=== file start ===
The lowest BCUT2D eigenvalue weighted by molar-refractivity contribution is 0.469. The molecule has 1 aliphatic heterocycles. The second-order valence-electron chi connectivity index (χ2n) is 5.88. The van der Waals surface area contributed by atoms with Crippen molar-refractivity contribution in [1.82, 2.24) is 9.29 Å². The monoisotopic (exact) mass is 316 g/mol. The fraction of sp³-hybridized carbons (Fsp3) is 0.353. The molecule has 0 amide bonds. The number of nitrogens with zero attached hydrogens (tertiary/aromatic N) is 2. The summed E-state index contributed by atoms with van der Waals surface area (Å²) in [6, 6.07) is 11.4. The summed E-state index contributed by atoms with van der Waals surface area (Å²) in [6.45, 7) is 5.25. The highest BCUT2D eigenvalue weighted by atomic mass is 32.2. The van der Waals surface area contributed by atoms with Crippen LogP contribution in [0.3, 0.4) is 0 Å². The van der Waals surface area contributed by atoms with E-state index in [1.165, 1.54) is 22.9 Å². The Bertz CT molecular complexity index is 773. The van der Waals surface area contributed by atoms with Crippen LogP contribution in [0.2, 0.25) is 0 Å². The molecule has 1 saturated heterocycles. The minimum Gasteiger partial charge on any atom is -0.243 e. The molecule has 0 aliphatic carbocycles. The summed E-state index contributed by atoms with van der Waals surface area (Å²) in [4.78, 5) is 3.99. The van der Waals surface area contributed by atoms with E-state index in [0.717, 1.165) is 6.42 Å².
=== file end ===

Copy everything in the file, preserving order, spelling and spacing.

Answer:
The lowest BCUT2D eigenvalue weighted by molar-refractivity contribution is 0.469. The molecule has 1 aliphatic heterocycles. The second-order valence-electron chi connectivity index (χ2n) is 5.88. The van der Waals surface area contributed by atoms with Crippen molar-refractivity contribution in [1.82, 2.24) is 9.29 Å². The monoisotopic (exact) mass is 316 g/mol. The fraction of sp³-hybridized carbons (Fsp3) is 0.353. The molecule has 0 amide bonds. The number of nitrogens with zero attached hydrogens (tertiary/aromatic N) is 2. The summed E-state index contributed by atoms with van der Waals surface area (Å²) in [6, 6.07) is 11.4. The summed E-state index contributed by atoms with van der Waals surface area (Å²) in [6.45, 7) is 5.25. The highest BCUT2D eigenvalue weighted by atomic mass is 32.2. The van der Waals surface area contributed by atoms with Crippen LogP contribution in [0.3, 0.4) is 0 Å². The van der Waals surface area contributed by atoms with E-state index in [1.165, 1.54) is 22.9 Å². The Bertz CT molecular complexity index is 773. The van der Waals surface area contributed by atoms with Crippen LogP contribution in [0.2, 0.25) is 0 Å². The molecule has 1 saturated heterocycles. The minimum Gasteiger partial charge on any atom is -0.243 e. The molecule has 0 aliphatic carbocycles. The summed E-state index contributed by atoms with van der Waals surface area (Å²) in [4.78, 5) is 3.99. The van der Waals surface area contributed by atoms with E-state index in [0.717, 1.165) is 6.42 Å².